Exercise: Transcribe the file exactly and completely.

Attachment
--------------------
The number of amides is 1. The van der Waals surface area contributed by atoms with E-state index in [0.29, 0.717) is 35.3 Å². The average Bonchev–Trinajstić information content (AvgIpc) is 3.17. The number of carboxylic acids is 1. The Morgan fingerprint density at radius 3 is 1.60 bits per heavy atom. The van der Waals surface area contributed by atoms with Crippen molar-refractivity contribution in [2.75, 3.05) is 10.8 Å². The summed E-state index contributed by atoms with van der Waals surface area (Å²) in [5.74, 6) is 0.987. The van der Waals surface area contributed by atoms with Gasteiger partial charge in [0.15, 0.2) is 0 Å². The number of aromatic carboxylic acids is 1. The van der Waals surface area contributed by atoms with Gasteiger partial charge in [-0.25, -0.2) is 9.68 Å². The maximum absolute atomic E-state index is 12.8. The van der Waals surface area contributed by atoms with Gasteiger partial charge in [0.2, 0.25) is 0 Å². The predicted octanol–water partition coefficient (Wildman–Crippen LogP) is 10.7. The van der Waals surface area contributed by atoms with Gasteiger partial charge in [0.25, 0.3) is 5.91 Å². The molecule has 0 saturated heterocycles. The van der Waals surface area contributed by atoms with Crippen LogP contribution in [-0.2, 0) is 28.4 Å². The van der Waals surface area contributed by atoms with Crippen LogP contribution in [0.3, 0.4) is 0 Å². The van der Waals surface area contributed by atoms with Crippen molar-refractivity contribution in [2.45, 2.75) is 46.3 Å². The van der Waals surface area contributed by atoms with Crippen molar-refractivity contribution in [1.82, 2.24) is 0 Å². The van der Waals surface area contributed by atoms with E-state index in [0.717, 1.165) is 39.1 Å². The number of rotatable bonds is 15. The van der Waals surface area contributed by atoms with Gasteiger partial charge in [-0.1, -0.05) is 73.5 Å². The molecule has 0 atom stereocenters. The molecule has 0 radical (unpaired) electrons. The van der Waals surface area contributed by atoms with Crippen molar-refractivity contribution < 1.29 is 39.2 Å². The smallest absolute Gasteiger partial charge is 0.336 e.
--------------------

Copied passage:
The number of amides is 1. The van der Waals surface area contributed by atoms with E-state index in [0.29, 0.717) is 35.3 Å². The average Bonchev–Trinajstić information content (AvgIpc) is 3.17. The number of carboxylic acids is 1. The Morgan fingerprint density at radius 3 is 1.60 bits per heavy atom. The van der Waals surface area contributed by atoms with Crippen molar-refractivity contribution in [2.75, 3.05) is 10.8 Å². The summed E-state index contributed by atoms with van der Waals surface area (Å²) in [5.74, 6) is 0.987. The van der Waals surface area contributed by atoms with Gasteiger partial charge in [0.15, 0.2) is 0 Å². The number of aromatic carboxylic acids is 1. The van der Waals surface area contributed by atoms with Gasteiger partial charge in [-0.25, -0.2) is 9.68 Å². The maximum absolute atomic E-state index is 12.8. The van der Waals surface area contributed by atoms with Gasteiger partial charge in [0.2, 0.25) is 0 Å². The predicted octanol–water partition coefficient (Wildman–Crippen LogP) is 10.7. The van der Waals surface area contributed by atoms with Gasteiger partial charge in [0.25, 0.3) is 5.91 Å². The molecule has 0 saturated heterocycles. The van der Waals surface area contributed by atoms with Crippen LogP contribution in [-0.2, 0) is 28.4 Å². The van der Waals surface area contributed by atoms with Crippen LogP contribution in [0.3, 0.4) is 0 Å². The van der Waals surface area contributed by atoms with Crippen molar-refractivity contribution in [2.45, 2.75) is 46.3 Å². The van der Waals surface area contributed by atoms with Crippen molar-refractivity contribution in [1.82, 2.24) is 0 Å². The van der Waals surface area contributed by atoms with E-state index in [0.717, 1.165) is 39.1 Å². The number of rotatable bonds is 15. The van der Waals surface area contributed by atoms with Gasteiger partial charge in [-0.1, -0.05) is 73.5 Å². The molecule has 0 atom stereocenters. The molecule has 0 radical (unpaired) electrons. The van der Waals surface area contributed by atoms with Crippen molar-refractivity contribution < 1.29 is 39.2 Å². The smallest absolute Gasteiger partial charge is 0.336 e.